Rudaw reports that the Central Bank of Iraq (CBI) has called on all Iraqi banks to halt their operations in the Kurdistan Region indefinitely.
It says that any bank that disobeys will no longer receive foreign currency transfers from the central bank.
Banks have reportedly been given one week to inform Iraq’s financial regulator of what steps they have taken to halt their operations in the Kurdistan Region if they want to continue to trade foreign currencies with the Central Bank.
As Iraq and Kurdistan are faced with grave and dangerous circumistances, we are all obliged to act responsibily in order to prevent further violence and clashes between Iraqi and Peshmerga forces.
Attacks and confrontations between Iraqi and Peshmerga forces that started on October 16, 2017, especially today’s clashes, have caused damage to both sides and coud lead to a continuous bloodshed, inflicting pain and social unrest among different components of Iraqi society.
Certainly, continued fighting does not lead any side to victory, but it will drive the country towards disarray and chaos, affecting all aspects of life.
Therefore, in order to fulfill our responsibilites and obligations towards the people of Kurdistan and Iraq, we propose the following to the Iraqi Government and the Iraqi and world public opinion:
Immediate ceasefire and halt all military operations in the Kurdistan Region.
Freeze the results of referendum conducted in the Iraqi Kurdistan.
Start an open dialogue between the Kurdistan Regional Government and Iraqi Federal Government on the basis of the Consititution.
The Council of Ministers of the Kurdistan Regional Government held a meeting on Thursday to discuss the latest developments in the region.
Prime Minister Nechirvan Barzani and Deputy Prime Minister Qubad Talabani attended the meeting and discussed the situation in Kirkuk and other areas that witnessed tensions and clashes this week.
The Council of Ministers welcomed Iraqi Prime Minister Haider Al-Abadi’s call for negotiations in order to address the issues between the Kurdistan Regional Government and Iraqi Federal Government, within the framework of the federal constitution, and based on partnership and consensus.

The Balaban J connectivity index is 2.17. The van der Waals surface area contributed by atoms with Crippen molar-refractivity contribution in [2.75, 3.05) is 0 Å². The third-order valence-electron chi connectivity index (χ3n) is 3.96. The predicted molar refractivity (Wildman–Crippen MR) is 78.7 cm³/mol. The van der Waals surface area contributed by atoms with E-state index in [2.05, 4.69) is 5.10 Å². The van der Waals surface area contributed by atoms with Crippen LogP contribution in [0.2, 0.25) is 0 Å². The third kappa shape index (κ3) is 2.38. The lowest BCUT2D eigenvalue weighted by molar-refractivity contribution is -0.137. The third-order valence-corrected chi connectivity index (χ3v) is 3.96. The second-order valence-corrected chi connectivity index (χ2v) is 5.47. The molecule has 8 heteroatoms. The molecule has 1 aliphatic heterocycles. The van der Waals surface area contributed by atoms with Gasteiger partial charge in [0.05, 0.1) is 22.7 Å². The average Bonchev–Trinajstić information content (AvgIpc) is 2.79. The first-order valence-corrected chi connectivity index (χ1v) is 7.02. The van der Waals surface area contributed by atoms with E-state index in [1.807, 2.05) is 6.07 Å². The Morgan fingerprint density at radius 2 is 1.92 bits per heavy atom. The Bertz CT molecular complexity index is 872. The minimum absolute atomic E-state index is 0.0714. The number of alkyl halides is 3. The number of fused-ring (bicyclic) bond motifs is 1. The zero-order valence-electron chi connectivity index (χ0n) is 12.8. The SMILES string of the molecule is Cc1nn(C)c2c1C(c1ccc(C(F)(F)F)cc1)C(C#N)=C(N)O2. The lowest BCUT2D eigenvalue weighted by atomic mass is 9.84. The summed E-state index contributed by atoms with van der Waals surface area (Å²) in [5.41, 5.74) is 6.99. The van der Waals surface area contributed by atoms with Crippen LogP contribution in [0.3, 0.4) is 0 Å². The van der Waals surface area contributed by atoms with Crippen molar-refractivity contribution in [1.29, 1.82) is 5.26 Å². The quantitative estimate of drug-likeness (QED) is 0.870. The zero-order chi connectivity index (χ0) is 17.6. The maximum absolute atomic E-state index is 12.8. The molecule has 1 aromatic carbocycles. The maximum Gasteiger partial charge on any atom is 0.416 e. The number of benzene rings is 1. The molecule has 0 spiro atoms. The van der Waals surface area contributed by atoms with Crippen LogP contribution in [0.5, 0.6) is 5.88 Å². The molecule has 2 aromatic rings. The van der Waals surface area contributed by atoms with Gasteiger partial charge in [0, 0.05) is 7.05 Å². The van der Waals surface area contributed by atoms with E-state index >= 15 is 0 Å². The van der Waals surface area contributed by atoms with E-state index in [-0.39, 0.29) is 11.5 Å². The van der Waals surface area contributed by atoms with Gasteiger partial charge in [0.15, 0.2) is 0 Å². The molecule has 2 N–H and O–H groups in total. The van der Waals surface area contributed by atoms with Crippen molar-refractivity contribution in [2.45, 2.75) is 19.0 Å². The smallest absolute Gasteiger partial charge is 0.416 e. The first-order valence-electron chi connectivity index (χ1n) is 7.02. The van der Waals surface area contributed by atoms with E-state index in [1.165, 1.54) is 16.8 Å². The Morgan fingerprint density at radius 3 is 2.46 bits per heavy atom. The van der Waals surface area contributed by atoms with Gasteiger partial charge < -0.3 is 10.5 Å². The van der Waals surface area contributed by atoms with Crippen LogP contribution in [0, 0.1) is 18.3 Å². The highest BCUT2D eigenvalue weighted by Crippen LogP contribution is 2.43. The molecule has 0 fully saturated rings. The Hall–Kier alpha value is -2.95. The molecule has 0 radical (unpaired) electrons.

It also called on the international community to help the two sides to start and conduct the talks. The Council of Ministers reiterated that the Kurdistan Regional Government has always been ready for dialogue and negotiations with Baghdad.
In a statement after the meeting, the Council of Ministers said that history has proven that the will of the people of Kurdistan will not be shaken by military actions, and the issues of Iraq will not be solved militarily.
The Council of Ministers also instructed relevant authorities to provide assistance for the people from Kirkuk and Tuz Khormatu, who fled their homes due to the recent violence. The Council also thanked the people and KRG agencies for their outpouring support for the displaced.
The Council of Ministers of the Kurdistan Regional Government extended its condolences to the family and friends of member of Kurdistan Parliament, Shwan Qaladzayee, who lost his life in a car accident.
By Dr. Olgu Okumuş for Al-Monitor. Any opinions expressed are those of the author, and do not necessarily reflect the views of Iraq Business News.
On Sept. 28, when Russian President Vladimir Putin and Turkish President Recep Tayyip Erdogan jointly stated their support for the sovereignty and territorial integrity of Iraq, they also made a point of stressing their countries’ continued commitment to two joint mega energy projects: the Turkish Stream gas pipeline and the Akkuyu nuclear power plant.
The success of these projects would diminish the importance of the Kurdistan Regional Government (KRG) as a regional economic actor, pushing the significance of its oil and gas resources into the background.